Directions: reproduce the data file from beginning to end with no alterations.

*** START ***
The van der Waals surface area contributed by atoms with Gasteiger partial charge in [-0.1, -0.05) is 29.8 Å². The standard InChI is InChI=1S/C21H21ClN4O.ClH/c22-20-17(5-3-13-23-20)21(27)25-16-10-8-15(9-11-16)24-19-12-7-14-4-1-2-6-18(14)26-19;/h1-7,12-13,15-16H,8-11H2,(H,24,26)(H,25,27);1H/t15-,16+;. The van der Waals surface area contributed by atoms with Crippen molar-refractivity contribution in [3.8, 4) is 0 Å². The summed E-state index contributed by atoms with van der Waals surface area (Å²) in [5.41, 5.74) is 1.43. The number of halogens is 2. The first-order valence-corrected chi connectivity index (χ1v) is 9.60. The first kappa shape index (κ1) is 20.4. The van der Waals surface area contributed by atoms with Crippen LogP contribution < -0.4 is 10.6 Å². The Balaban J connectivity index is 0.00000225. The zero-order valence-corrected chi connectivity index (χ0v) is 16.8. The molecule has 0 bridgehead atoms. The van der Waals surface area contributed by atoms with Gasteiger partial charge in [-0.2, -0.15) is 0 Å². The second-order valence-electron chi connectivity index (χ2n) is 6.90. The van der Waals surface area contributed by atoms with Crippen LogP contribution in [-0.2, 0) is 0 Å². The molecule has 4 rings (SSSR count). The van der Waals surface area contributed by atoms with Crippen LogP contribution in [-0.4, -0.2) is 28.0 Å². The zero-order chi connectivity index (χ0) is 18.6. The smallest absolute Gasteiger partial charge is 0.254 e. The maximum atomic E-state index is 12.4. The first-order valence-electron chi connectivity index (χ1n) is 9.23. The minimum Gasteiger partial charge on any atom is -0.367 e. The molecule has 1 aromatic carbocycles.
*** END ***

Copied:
The van der Waals surface area contributed by atoms with Gasteiger partial charge in [-0.1, -0.05) is 29.8 Å². The standard InChI is InChI=1S/C21H21ClN4O.ClH/c22-20-17(5-3-13-23-20)21(27)25-16-10-8-15(9-11-16)24-19-12-7-14-4-1-2-6-18(14)26-19;/h1-7,12-13,15-16H,8-11H2,(H,24,26)(H,25,27);1H/t15-,16+;. The van der Waals surface area contributed by atoms with Crippen molar-refractivity contribution in [3.8, 4) is 0 Å². The summed E-state index contributed by atoms with van der Waals surface area (Å²) in [5.41, 5.74) is 1.43. The number of halogens is 2. The first-order valence-corrected chi connectivity index (χ1v) is 9.60. The first kappa shape index (κ1) is 20.4. The van der Waals surface area contributed by atoms with Crippen LogP contribution < -0.4 is 10.6 Å². The Balaban J connectivity index is 0.00000225. The zero-order valence-corrected chi connectivity index (χ0v) is 16.8. The molecule has 0 bridgehead atoms. The van der Waals surface area contributed by atoms with Gasteiger partial charge in [-0.2, -0.15) is 0 Å². The second-order valence-electron chi connectivity index (χ2n) is 6.90. The van der Waals surface area contributed by atoms with Crippen LogP contribution in [-0.2, 0) is 0 Å². The molecule has 4 rings (SSSR count). The van der Waals surface area contributed by atoms with Crippen LogP contribution in [-0.4, -0.2) is 28.0 Å². The zero-order chi connectivity index (χ0) is 18.6. The smallest absolute Gasteiger partial charge is 0.254 e. The maximum atomic E-state index is 12.4. The first-order valence-electron chi connectivity index (χ1n) is 9.23. The minimum Gasteiger partial charge on any atom is -0.367 e. The molecule has 1 aromatic carbocycles.